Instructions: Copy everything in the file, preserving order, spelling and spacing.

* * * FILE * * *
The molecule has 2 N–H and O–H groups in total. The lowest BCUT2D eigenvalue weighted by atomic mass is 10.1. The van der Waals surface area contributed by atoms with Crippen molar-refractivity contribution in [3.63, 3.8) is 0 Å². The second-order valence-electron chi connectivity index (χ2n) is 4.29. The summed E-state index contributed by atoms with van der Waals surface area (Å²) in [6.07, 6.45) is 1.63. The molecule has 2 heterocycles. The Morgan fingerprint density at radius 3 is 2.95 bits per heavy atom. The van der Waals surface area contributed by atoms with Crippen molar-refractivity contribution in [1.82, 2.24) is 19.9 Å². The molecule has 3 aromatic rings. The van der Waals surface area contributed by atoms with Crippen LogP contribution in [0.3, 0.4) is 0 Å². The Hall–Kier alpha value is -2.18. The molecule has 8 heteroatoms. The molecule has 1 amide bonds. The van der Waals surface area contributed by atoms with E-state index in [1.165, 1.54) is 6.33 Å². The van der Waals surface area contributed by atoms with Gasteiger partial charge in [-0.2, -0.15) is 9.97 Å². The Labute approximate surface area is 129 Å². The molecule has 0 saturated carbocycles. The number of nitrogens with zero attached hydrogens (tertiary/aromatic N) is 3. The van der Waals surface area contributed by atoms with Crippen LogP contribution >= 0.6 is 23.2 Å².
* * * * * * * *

The molecule has 2 N–H and O–H groups in total. The lowest BCUT2D eigenvalue weighted by atomic mass is 10.1. The van der Waals surface area contributed by atoms with Crippen molar-refractivity contribution in [3.63, 3.8) is 0 Å². The second-order valence-electron chi connectivity index (χ2n) is 4.29. The summed E-state index contributed by atoms with van der Waals surface area (Å²) in [6.07, 6.45) is 1.63. The molecule has 2 heterocycles. The Morgan fingerprint density at radius 3 is 2.95 bits per heavy atom. The van der Waals surface area contributed by atoms with Crippen molar-refractivity contribution in [1.82, 2.24) is 19.9 Å². The molecule has 3 aromatic rings. The van der Waals surface area contributed by atoms with Crippen LogP contribution in [0.3, 0.4) is 0 Å². The Hall–Kier alpha value is -2.18. The molecule has 8 heteroatoms. The molecule has 1 amide bonds. The van der Waals surface area contributed by atoms with E-state index in [1.165, 1.54) is 6.33 Å². The van der Waals surface area contributed by atoms with Gasteiger partial charge in [-0.2, -0.15) is 9.97 Å². The Labute approximate surface area is 129 Å². The molecule has 0 saturated carbocycles. The number of nitrogens with zero attached hydrogens (tertiary/aromatic N) is 3. The van der Waals surface area contributed by atoms with Crippen LogP contribution >= 0.6 is 23.2 Å².